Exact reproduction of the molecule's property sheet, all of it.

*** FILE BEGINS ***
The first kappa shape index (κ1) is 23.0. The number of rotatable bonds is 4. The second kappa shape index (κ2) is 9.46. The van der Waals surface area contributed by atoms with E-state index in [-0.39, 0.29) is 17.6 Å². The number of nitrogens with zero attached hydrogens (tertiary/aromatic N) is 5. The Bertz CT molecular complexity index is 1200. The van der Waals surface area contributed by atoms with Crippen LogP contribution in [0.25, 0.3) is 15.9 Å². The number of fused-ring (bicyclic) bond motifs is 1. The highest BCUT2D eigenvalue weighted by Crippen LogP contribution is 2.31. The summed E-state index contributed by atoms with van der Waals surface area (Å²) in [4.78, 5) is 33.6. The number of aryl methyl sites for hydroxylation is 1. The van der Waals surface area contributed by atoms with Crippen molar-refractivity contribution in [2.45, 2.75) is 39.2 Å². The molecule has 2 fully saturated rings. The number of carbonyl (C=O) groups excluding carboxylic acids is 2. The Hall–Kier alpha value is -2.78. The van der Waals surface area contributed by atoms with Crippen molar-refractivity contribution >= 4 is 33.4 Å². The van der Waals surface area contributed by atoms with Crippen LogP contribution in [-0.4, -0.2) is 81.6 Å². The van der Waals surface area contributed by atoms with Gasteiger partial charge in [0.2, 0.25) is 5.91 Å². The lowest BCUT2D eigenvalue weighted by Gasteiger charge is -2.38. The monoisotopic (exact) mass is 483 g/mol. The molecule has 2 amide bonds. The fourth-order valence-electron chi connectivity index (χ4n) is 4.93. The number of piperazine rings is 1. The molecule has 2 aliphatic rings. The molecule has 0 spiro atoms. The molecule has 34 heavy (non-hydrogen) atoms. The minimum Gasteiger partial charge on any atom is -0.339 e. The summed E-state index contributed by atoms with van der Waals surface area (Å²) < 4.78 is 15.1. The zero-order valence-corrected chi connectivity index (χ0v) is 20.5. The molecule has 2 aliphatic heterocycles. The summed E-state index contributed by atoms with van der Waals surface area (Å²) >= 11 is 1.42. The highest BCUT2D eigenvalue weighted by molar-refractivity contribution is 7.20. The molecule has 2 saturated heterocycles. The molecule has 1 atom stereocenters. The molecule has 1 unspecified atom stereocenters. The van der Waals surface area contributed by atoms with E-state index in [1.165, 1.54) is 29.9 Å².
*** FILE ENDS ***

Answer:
The first kappa shape index (κ1) is 23.0. The number of rotatable bonds is 4. The second kappa shape index (κ2) is 9.46. The van der Waals surface area contributed by atoms with E-state index in [-0.39, 0.29) is 17.6 Å². The number of nitrogens with zero attached hydrogens (tertiary/aromatic N) is 5. The Bertz CT molecular complexity index is 1200. The van der Waals surface area contributed by atoms with Crippen LogP contribution in [0.25, 0.3) is 15.9 Å². The number of fused-ring (bicyclic) bond motifs is 1. The highest BCUT2D eigenvalue weighted by Crippen LogP contribution is 2.31. The summed E-state index contributed by atoms with van der Waals surface area (Å²) in [4.78, 5) is 33.6. The number of aryl methyl sites for hydroxylation is 1. The van der Waals surface area contributed by atoms with Crippen molar-refractivity contribution in [2.45, 2.75) is 39.2 Å². The molecule has 2 fully saturated rings. The number of carbonyl (C=O) groups excluding carboxylic acids is 2. The Hall–Kier alpha value is -2.78. The van der Waals surface area contributed by atoms with Crippen molar-refractivity contribution >= 4 is 33.4 Å². The van der Waals surface area contributed by atoms with Crippen LogP contribution in [-0.4, -0.2) is 81.6 Å². The van der Waals surface area contributed by atoms with Gasteiger partial charge in [0.2, 0.25) is 5.91 Å². The lowest BCUT2D eigenvalue weighted by Gasteiger charge is -2.38. The monoisotopic (exact) mass is 483 g/mol. The molecule has 2 amide bonds. The fourth-order valence-electron chi connectivity index (χ4n) is 4.93. The number of piperazine rings is 1. The molecule has 2 aliphatic rings. The molecule has 0 spiro atoms. The molecule has 34 heavy (non-hydrogen) atoms. The minimum Gasteiger partial charge on any atom is -0.339 e. The summed E-state index contributed by atoms with van der Waals surface area (Å²) < 4.78 is 15.1. The zero-order valence-corrected chi connectivity index (χ0v) is 20.5. The molecule has 2 aliphatic heterocycles. The summed E-state index contributed by atoms with van der Waals surface area (Å²) >= 11 is 1.42. The highest BCUT2D eigenvalue weighted by molar-refractivity contribution is 7.20. The molecule has 2 saturated heterocycles. The molecule has 1 atom stereocenters. The molecule has 1 unspecified atom stereocenters. The van der Waals surface area contributed by atoms with E-state index in [1.165, 1.54) is 29.9 Å².